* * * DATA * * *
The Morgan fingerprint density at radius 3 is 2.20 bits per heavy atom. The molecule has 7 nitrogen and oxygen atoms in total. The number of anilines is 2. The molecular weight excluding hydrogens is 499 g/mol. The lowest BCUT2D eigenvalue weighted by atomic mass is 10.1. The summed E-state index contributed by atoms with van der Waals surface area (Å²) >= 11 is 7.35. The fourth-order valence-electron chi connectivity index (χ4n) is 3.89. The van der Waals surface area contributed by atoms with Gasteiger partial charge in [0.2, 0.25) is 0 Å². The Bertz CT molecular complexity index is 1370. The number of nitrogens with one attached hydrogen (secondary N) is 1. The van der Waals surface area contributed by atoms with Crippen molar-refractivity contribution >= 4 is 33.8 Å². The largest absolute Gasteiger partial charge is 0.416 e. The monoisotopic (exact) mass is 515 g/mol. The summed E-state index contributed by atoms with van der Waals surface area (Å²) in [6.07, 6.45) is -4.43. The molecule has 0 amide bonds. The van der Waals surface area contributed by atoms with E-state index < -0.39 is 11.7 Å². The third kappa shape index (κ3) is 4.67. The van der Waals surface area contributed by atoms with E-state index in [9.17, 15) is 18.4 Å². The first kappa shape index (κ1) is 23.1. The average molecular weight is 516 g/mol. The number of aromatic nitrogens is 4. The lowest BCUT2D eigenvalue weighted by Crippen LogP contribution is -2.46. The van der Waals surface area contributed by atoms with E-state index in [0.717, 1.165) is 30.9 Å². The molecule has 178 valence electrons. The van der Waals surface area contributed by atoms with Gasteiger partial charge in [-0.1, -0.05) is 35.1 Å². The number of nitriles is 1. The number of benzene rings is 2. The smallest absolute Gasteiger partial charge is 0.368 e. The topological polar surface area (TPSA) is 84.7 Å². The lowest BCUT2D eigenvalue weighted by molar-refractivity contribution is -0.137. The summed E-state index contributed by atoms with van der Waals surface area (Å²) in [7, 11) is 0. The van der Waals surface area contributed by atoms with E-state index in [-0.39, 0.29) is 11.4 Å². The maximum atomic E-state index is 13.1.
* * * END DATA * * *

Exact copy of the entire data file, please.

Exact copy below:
The Morgan fingerprint density at radius 3 is 2.20 bits per heavy atom. The molecule has 7 nitrogen and oxygen atoms in total. The number of anilines is 2. The molecular weight excluding hydrogens is 499 g/mol. The lowest BCUT2D eigenvalue weighted by atomic mass is 10.1. The summed E-state index contributed by atoms with van der Waals surface area (Å²) >= 11 is 7.35. The fourth-order valence-electron chi connectivity index (χ4n) is 3.89. The van der Waals surface area contributed by atoms with Gasteiger partial charge in [0.2, 0.25) is 0 Å². The Bertz CT molecular complexity index is 1370. The number of nitrogens with one attached hydrogen (secondary N) is 1. The van der Waals surface area contributed by atoms with Crippen molar-refractivity contribution >= 4 is 33.8 Å². The largest absolute Gasteiger partial charge is 0.416 e. The monoisotopic (exact) mass is 515 g/mol. The summed E-state index contributed by atoms with van der Waals surface area (Å²) in [6.07, 6.45) is -4.43. The molecule has 0 amide bonds. The van der Waals surface area contributed by atoms with E-state index < -0.39 is 11.7 Å². The third kappa shape index (κ3) is 4.67. The van der Waals surface area contributed by atoms with E-state index in [9.17, 15) is 18.4 Å². The first kappa shape index (κ1) is 23.1. The average molecular weight is 516 g/mol. The number of aromatic nitrogens is 4. The lowest BCUT2D eigenvalue weighted by Crippen LogP contribution is -2.46. The van der Waals surface area contributed by atoms with E-state index in [0.717, 1.165) is 30.9 Å². The molecule has 178 valence electrons. The van der Waals surface area contributed by atoms with Gasteiger partial charge in [-0.1, -0.05) is 35.1 Å². The number of nitriles is 1. The number of benzene rings is 2. The smallest absolute Gasteiger partial charge is 0.368 e. The topological polar surface area (TPSA) is 84.7 Å². The lowest BCUT2D eigenvalue weighted by molar-refractivity contribution is -0.137. The summed E-state index contributed by atoms with van der Waals surface area (Å²) in [7, 11) is 0. The van der Waals surface area contributed by atoms with E-state index in [-0.39, 0.29) is 11.4 Å². The maximum atomic E-state index is 13.1.